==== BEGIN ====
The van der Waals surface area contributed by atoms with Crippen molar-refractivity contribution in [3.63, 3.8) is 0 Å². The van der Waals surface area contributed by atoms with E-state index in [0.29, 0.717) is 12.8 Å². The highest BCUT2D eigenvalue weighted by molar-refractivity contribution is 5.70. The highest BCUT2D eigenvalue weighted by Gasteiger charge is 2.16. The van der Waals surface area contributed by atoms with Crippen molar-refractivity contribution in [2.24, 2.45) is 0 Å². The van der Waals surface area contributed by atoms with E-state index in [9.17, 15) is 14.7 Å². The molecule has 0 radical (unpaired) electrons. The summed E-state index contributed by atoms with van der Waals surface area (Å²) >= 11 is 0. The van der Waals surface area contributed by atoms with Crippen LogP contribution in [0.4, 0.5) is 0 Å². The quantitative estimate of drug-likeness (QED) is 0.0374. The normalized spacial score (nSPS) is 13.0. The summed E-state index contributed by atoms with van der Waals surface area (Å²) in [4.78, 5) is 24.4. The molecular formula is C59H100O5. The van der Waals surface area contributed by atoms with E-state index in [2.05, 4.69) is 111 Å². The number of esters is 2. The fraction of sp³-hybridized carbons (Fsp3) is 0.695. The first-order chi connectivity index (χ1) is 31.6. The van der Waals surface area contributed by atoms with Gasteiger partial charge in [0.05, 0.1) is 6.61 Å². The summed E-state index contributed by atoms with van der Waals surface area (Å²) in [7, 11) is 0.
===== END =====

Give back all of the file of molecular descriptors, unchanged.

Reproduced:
The van der Waals surface area contributed by atoms with Crippen molar-refractivity contribution in [3.63, 3.8) is 0 Å². The van der Waals surface area contributed by atoms with E-state index in [0.29, 0.717) is 12.8 Å². The highest BCUT2D eigenvalue weighted by molar-refractivity contribution is 5.70. The highest BCUT2D eigenvalue weighted by Gasteiger charge is 2.16. The van der Waals surface area contributed by atoms with Crippen molar-refractivity contribution in [2.24, 2.45) is 0 Å². The van der Waals surface area contributed by atoms with E-state index in [9.17, 15) is 14.7 Å². The molecule has 0 radical (unpaired) electrons. The summed E-state index contributed by atoms with van der Waals surface area (Å²) >= 11 is 0. The van der Waals surface area contributed by atoms with Crippen LogP contribution in [0.4, 0.5) is 0 Å². The quantitative estimate of drug-likeness (QED) is 0.0374. The normalized spacial score (nSPS) is 13.0. The summed E-state index contributed by atoms with van der Waals surface area (Å²) in [4.78, 5) is 24.4. The molecular formula is C59H100O5. The van der Waals surface area contributed by atoms with E-state index in [2.05, 4.69) is 111 Å². The number of esters is 2. The fraction of sp³-hybridized carbons (Fsp3) is 0.695. The first-order chi connectivity index (χ1) is 31.6. The van der Waals surface area contributed by atoms with Gasteiger partial charge in [0.05, 0.1) is 6.61 Å². The summed E-state index contributed by atoms with van der Waals surface area (Å²) in [7, 11) is 0.